While most of the action unfolds along the East Coast -- in Maryland, Maine, Boston, Philadelphia, New York -- several of the women travel to Arizona, California, and Jamaica. Often the light is too bright in these glittery places and they wonder why they have come. Many seem to be searching for a sense of home, which one girl describes as a place that is "complete and full of longing all at once."
Yet this desire for a personal territory, a point of constancy, is not necessarily rewarded: in this book, separations lead to divorce, sisters continue to misread each other, cancers kill. Still, the women refuse to turn their gaze away from what the world has thrown in their path. Often as not, they pick it up, wonder at it, test its relevance, and continue on, not happier perhaps, but certainly more knowing.
With humor and insight, Charlotte Bacon illuminates the unexpected ambiguities of women's lives. A Private State marks the arrival of an extremely talented writer
Charlotte Bacon teaches at Miss Porter's School. Her story "Live Free or Die," featured in this collection, won the Pirate's Alley/Faulkner Society Award for Best Short Story of 1996.
Simple might be considered an Everyman for black Americans. Hughes himself wrote: "...these tales are about a great many people--although they are stories about no specific persons as such. But it is impossible to live in Harlem and not know at least a hundred Simples, fifty Joyces, twenty-five Zaritas, and several Cousin Minnies--or reasonable facsimiles thereof."
As Arnold Rampersad has written, Simple is "one of the most memorable and winning characters in the annals of American literature, justly regarded as one of Hughes's most inspired creations."
In a debut novel that is a triumph of wit and feeling, Charlotte Bacon explores the transitions that sixty years visit upon the members of an unforgettable family--a Saskatchewan woman and her Scottish husband; their plucky daughter, who moves to Toronto; and her remarkable daughter, who lives in France with her Turkish-English husband. Lost Geography takes the complexity of migration as its central subject: Why do landscape, work, and family lock some people in place and release others? In settings both rural and urban, these stalwart, tragically dispersed yet resilient people respond not only to new environments and experiences but to the eruption of sudden loss and change.
As the settings and characters shift in this wise, resonant book, readers are invited to see how habits of survival translate from one generation to another. How are we like our forebears? How does circumstance make us alter what our heritage has told us is important? With unfailing subtlety and elegance, Lost Geography teaches us, in a luminous sequence of intense personal dramas, that what keeps us alive isn't so much our ability to understand the details of our past as having the luck and courage to survive the assaults of both the present and history.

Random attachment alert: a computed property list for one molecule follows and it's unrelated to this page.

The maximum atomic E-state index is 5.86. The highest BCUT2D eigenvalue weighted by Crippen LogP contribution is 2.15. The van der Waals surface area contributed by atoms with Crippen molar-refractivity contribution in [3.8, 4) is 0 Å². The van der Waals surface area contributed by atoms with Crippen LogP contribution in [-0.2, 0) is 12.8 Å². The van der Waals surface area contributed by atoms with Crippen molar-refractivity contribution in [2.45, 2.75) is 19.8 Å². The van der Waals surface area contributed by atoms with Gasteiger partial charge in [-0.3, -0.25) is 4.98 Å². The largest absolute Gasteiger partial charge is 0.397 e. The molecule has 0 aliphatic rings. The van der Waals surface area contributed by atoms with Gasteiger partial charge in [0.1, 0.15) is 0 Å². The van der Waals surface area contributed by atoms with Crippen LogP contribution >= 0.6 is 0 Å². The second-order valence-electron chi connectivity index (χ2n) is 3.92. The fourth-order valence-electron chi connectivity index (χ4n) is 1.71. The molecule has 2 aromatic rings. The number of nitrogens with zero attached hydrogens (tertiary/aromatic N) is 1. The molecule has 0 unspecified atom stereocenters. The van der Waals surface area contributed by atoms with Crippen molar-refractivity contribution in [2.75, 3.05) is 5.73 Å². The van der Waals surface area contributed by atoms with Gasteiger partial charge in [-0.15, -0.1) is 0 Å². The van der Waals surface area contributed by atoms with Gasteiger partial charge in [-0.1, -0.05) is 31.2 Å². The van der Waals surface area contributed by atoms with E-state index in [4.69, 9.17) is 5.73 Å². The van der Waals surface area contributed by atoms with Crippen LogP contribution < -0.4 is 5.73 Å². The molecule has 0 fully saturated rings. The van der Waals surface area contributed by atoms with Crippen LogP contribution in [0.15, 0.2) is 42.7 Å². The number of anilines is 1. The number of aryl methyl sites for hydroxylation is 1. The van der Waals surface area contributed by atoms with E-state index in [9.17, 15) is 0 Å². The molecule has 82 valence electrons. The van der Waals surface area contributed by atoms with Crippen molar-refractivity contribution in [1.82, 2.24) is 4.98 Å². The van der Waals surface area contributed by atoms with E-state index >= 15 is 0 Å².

Split Estate opens with devastating scenes of a family at a horrific juncture: the wife of Arthur King and mother of his two teenage children, Celia and Cam, has recently committed suicide, jumping out the window of their New York apartment.
Charlotte Bacon's luminous new novel tracks the King family as it struggles to survive in the months that follow. Arthur, an attractive lawyer who has always been edgy about city dwelling, decides they must move back to his home state of Wyoming for the summer, where his mother, Lucy, welcomes her orphaned grandchildren and her wounded son to her much loved but diminished ranch. From the perspective of each protagonist in turn, we watch shy Celia and handsome Cam, distraught Arthur and brave Lucy face themselves and their future in a Wyoming that is beautiful and consoling, yet beset by new threats of destruction.
A split estate is a form of real property in which the mineral rights have been split off from the other land uses to which the owner is entitled. This has transformed the landscape the Kings love and jeopardized Lucy's independence. In truth, the Kings' very lives have become split estates—for Celia, on the brink of adolescence; for Cam, approaching independent adulthood; for Arthur, divided between the West and New York. Split Estate is a heartrending depiction of an American family sturggling to deal with irrevocable damage to their lives and surroundings.
The Things They Carried won France's prestigious Prix du Meilleur Livre Etranger and the Chicago Tribune Heartland Prize; it was also a finalist for the Pulitzer Prize and the National Book Critics Circle Award.